Dear TCL Readers:
I’m sending this newsletter just before the movers are coming, set to transport my furniture, my books — my life, really — from Brooklyn to Upper Manhattan. It feels right to say goodbye to Brooklyn after nine years, though of course, the borough isn’t going anywhere. But I am, because now, in my forty-first year, I need to be closer to my family, blood and chosen, to a more concrete Jewish community I’ve waxed and waned on wanting my whole life, and to be more selective with social energy. The new place is also, I just realized, the first one where I have intentionally moved in by myself, and as a full-time book writer — such a different prospect when having to live with others, and having to juggle day jobs and freelance assignments and a general sense of peripatetic fervor.
A friend of mine, when I told her of my plans, applauded me for being “so healthy”. It is. I think so, anyway.
The thing about leaving a place is that it is, by and large, still there after you’re gone. It changes, but so do you. Most of my biggest life changes take place around the High Holidays. Book publications, cancer surgeries, terrible breakups, and now, this move. That seems right to me. These are times of reflection and contemplation, of atonement and fulfillment, and what I’m reflecting upon most is: can I be a better human? Can I be a better Jew? And then, can I be a better writer? The answers must be complex and even unsatisfactory. But I’m looking forward to finding out.
Also, brownstone living is lovely, but I will not miss the flights of stairs or having to go to the laundromat during high heat or bitter cold. Plus I now have this:
Naturally, the week of my move is when pieces publish. (Moving has been such a full-time effort that I’ve not been able to write since the middle of September. Oh will I be glad to get back to the new book soon…) First, for Elemental, I wrote about two vital books on breast cancer by Anne Boyer and Kate Pickert that accomplish very different things — Boyer is a poet and essayist looking inward, Pickert is a journalist casting outward — but together challenge orthodoxy about the language and myths of cancer.
Then, for CrimeReads, I wrote about a strange incident that’s obsessed me for a while: what really happened in June 1947, when the mystery writer Mary Roberts Rinehart was very nearly murdered in her own home in Bar Harbor, Maine by a longtime servant? To find out, I stayed on the grounds of the Rinehart estate (which burned down four months after this incident), read an excellent biography of the writer, and dug through old newspaper clippings. The answers I wanted eluded me, but the answers I got turned out to be more meaningful, and far sadder.
(Interestingly, Rinehart is the link between both of my pieces, since she wrote an essay about her own breast cancer diagnosis and treatment, and granted an interview to Ladies Home Journal on the topic.)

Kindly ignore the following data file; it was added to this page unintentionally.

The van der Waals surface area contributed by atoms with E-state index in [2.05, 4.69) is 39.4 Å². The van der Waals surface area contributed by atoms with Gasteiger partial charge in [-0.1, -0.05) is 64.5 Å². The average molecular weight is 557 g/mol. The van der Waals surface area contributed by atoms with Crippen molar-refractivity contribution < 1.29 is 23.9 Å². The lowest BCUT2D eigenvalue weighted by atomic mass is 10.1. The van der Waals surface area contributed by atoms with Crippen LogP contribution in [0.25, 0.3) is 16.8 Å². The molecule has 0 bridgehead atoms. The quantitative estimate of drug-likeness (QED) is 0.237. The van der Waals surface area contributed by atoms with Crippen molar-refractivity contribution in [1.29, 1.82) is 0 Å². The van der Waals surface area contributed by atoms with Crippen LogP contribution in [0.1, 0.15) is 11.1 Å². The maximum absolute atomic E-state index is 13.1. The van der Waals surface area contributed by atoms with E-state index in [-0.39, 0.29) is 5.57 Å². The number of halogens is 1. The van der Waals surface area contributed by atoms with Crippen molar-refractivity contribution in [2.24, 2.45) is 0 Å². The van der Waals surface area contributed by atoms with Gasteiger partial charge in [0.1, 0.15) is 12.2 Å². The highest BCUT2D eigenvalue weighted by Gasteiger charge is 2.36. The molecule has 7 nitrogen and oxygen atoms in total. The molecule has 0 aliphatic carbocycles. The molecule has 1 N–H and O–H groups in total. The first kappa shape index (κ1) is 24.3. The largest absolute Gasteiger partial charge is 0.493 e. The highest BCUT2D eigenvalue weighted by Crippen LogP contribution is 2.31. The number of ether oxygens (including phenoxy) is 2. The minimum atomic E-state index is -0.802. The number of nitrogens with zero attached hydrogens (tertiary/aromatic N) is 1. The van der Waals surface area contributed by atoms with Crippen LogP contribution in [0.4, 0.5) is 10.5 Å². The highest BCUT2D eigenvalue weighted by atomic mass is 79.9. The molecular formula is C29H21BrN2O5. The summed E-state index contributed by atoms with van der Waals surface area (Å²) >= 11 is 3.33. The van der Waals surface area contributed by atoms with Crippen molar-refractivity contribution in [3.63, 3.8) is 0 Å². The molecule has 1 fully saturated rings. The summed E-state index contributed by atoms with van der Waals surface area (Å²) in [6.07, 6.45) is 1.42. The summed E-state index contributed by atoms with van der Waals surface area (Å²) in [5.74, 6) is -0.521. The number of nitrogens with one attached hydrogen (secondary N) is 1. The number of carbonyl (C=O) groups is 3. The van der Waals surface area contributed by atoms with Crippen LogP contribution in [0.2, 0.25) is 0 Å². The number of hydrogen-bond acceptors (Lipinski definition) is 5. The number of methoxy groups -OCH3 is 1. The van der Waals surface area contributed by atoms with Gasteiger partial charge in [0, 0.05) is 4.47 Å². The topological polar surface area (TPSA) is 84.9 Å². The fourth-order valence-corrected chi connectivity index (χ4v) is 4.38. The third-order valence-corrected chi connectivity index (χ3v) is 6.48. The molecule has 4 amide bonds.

And there’s a third piece posting soon, perhaps even later today. Next Saturday, the 12th, I’ll be in conversation with Art Taylor at Fall for the Book. More events listed here. You can always see what I’m doing or nattering on about on Twitter (and less so, on Instagram) and paid subscribers get special bonus content, so here’s the link for that, too.
Some of the books I’ve read and loved of late: Chanel Miller’s memoir Know My Name, which unmoored me and which is clearly going to be taught in college (and, I hope, high schools) from now on; Jodi Kantor & Megan Twohey’s She Said, which fired me up for investigative reporting and affirmed that approaching subjects with utmost empathy and compassion is the only way to go (something Bob Woodward clearly has no concept of); Belonging by Nora Krug, a fantastic graphic novel combing through family history to figure out the degree of Nazi sympathy and collaboration; Leslie Jamison’s new essay collection Make It Scream, Make It Burn; Imani Perry’s hybrid biography of Lorraine Hansberry, Looking For Lorraine; and Elizabeth Little’s long-awaited second crime novel, Pretty As A Picture, which is seriously effing great.
And after the move, I am looking forward to watching Unbelievable, the television series most recommended to me by friends. I’ll watch it! I’ve just been a little preoccupied lately.
Finally, a plug for Dan Sinker’s already-indispensable daily newsletter, Impeachment.fyi. Because the news cycle is simply too much to keep up with when there’s work to be done and life to live, and Dan — who co-hosts the wonderful Says Who? podcast with Maureen Johnson — has it covered for the rest of us, thank god.
Next newsletter will be from the new place, and new horizons. And to all my book trade friends who subscribe (and those who read it anyway): new address update coming soon!
Until then, I remain,
The Crime Lady